1. So far we’ve only seen the rear wheel guards ‘tested’ on one occasion, one which was very different to what we saw at Las Vegas (as discussed here at the time).

        I think it’s difficult to extrapolate from that exactly what would have happened had the rear wheels guards been in place at Las Vegas. I don’t agree with your complete certainty that they would have totally failed at the one purpose they were designed to fulfil.

        The unfortunate aspect to this is the only way we’ll know for certain is if further such accidents happen, though that’s surely not something we want to see.

        IndyCar studied the accident and they believe the wheel guards mitigated what could have been a worse crash:

    10. Looking at that F1 car at the top of the page and then looking at the cars further down, to me it makes the F1 car look somewhat outdated.

    11. i envisage a carbon egg shell held together by pneumatic presses, with Oxygen supply and a/c.. only thing that could kill you would be the impact g’s

    12. I see absolutely no reason why closed cockpits and wheel guards shouldn’t be implemented. We’ve seen how close it can get for drivers (Think Trulli/Chandhok at Monaco last year), if not outright grievous as in Massa’s case. The driver is already protected from the back and side of the car in case of fire by heat shields, and it is absolutely true that flames rising from the side of the cockpit are far more dangerous. A shatter proof carbon fibre enclosure certainly wouldn’t go astray, accompanied by a quick ejection system. The second item being wheel guards… well… let’s just thank our stars a ‘Kamui Kiss’ hasn’t yet missed it’s mark, otherwise I doubt any two drivers would want to be entangled going at high speeds.

      As far as the Red Bull Concept Model goes… it’s a bit farfetched. I’d like to go with this plus the Indie Car styled rear wheel enclosure.×375.jpg

      1. That’s not bad actually, certainly less of a change than that X2010, especially as the Red Bull was designed with the sole purpose of seeing what Adrian could do without the rulebook in his face.

    13. Most people, when asked about F1 of the future, see spaceship-looking cars, with closed cockpits (some, using their fantasies, see them fluctuating without wheels). If we want to see closed cockpits in the future, why do we say we would hate to see them nowadays?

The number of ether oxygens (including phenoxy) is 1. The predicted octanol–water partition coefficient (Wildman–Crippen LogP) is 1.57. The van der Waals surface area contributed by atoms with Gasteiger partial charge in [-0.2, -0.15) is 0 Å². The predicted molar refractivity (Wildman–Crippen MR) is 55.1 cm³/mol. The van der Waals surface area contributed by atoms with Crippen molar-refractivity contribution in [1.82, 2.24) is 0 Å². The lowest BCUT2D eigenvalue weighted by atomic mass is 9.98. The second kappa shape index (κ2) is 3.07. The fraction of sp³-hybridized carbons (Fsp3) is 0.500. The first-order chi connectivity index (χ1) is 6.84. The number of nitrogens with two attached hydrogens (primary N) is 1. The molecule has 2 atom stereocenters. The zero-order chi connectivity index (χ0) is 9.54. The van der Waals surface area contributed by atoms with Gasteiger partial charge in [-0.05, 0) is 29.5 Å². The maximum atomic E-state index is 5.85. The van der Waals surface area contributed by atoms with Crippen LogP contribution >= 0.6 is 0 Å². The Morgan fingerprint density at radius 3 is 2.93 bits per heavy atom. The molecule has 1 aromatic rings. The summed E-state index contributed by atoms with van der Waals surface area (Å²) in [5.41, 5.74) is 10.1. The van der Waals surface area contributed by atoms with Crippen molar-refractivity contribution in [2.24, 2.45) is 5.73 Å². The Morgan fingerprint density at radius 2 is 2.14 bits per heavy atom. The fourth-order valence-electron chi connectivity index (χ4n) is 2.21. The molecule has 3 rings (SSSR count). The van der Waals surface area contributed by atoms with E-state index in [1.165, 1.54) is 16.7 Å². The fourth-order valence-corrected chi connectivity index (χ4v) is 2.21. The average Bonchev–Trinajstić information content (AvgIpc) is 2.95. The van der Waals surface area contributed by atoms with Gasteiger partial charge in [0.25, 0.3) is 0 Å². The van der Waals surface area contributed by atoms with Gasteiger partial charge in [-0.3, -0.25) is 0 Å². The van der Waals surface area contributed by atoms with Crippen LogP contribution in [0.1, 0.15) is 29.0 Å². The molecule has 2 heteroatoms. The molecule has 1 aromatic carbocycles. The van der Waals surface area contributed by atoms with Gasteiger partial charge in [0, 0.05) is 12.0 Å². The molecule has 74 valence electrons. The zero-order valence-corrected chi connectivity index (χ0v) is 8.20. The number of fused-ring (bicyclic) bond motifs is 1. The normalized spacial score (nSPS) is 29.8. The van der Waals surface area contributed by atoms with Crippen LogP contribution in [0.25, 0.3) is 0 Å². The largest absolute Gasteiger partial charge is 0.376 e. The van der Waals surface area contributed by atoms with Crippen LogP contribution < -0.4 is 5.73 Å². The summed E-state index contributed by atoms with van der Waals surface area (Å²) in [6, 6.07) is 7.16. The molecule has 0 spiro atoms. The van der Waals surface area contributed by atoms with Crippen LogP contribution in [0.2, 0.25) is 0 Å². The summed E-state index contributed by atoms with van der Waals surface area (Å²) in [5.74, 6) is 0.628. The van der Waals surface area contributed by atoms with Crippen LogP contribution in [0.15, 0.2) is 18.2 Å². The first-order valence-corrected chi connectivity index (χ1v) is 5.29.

I personally wouldn’t like canopies and closed wheels because aesthetically I prefer the cars’ looks as they currently are. It’s certainly not nice to see drivers get hurt, or worse, during a race, but no one is forcing them to do it. If they accept the risk, which is minimal today, then they go on. After all, F1 drivers are the best driver in the best series regarding safety. Measures should be adopted for lower formulae, which are even less technologic than F1. The consequences of flliping over in a kart are much worse than those for doing so in an F1 car. However, we can’t change a kart in an F1 car, and we can’t change an F1 car in a spaceship.

    14. F1 cars have developed throughout the years. The incident of massage happened in 2009. Safety in F1 cars have since then. We now have the platypus front nose which was implemented because of safety. If the closed cockpits was a big issue the FIA would of dealt with it immediately.

      Apart from that it completely ruins the aerodynamics which is also essential for safety.

      If the cockpits are closed oxygen will be less, escaping the car will be a problem and if something had to hit the closed cockpit the driver will end up crashing.

      Indycar is obviously a lower formula racing than F1 so therefore the safety won’t be the same.

      1. Correction massage – massa

      2. if something had to hit the closed cockpit the driver will end up crashing.

        But crashing is certainly better then getting your head kicked in by a flying tyre.

    15. I think it enforces the aerodependence of F1, if we have cockpits and closed wheels.

      To me, restricted aero (parts) and unrestricted engines (with restricted joules to be used) would remake F1 the pinnacle again, while at the same time increasing road relevance.

      So if these parts were introduced but fixed, development forbidden, I would just have to adjust to the look again like with the new wings.

      But if it releases/increases the aero/wake demons again…. Nooooooooo!

    16. this will never going to happen, because of the regulatsions. look on google: red bull x2011 is even faster than the red bull x2010.

      1. Its not that it should be anywhere naer as fast as the RB X2010. The drivers would pass out from the G-forces if they had to do that for an hour.
        Take away the massive fan generated downforce, and the stupidly powerful engine, and look at the concept then. Its simply used as a reference to how the cars could look like. Not how fast they should go.

    17. I’m finding it really hard to hold my tongue on this issue. Some of the comments are great. Obviously, debate and investigation into whether these measures would actually make things safer or more dangerous are required before anything is changed (we don’t want another ‘catch-fence’). As some people have mentioned, the technical aspects of the issue are nothing that the brains of the sport can’t work their way through. Changes to aero-dependancy would need to be considered.

      But what really galls is the idea that life is not precious, and not worth saving through prevention. To say that people aren’t dying or becoming injured often enough to require any change is tantamount to saying “I wouldn’t mind if someone else died in the next year or so.”

      The sport is gladiatorial, yes, but surely the feats of athleticism and skill that these people are performing is already enough to satisfy viewers. Heart rates over 200bpm, weight loss measured in kilos over the course of a race, breaking points judged to the centimetre. If you need the drivers to put more on the line than this, for your viewing pleasure… then I don’t know what to say.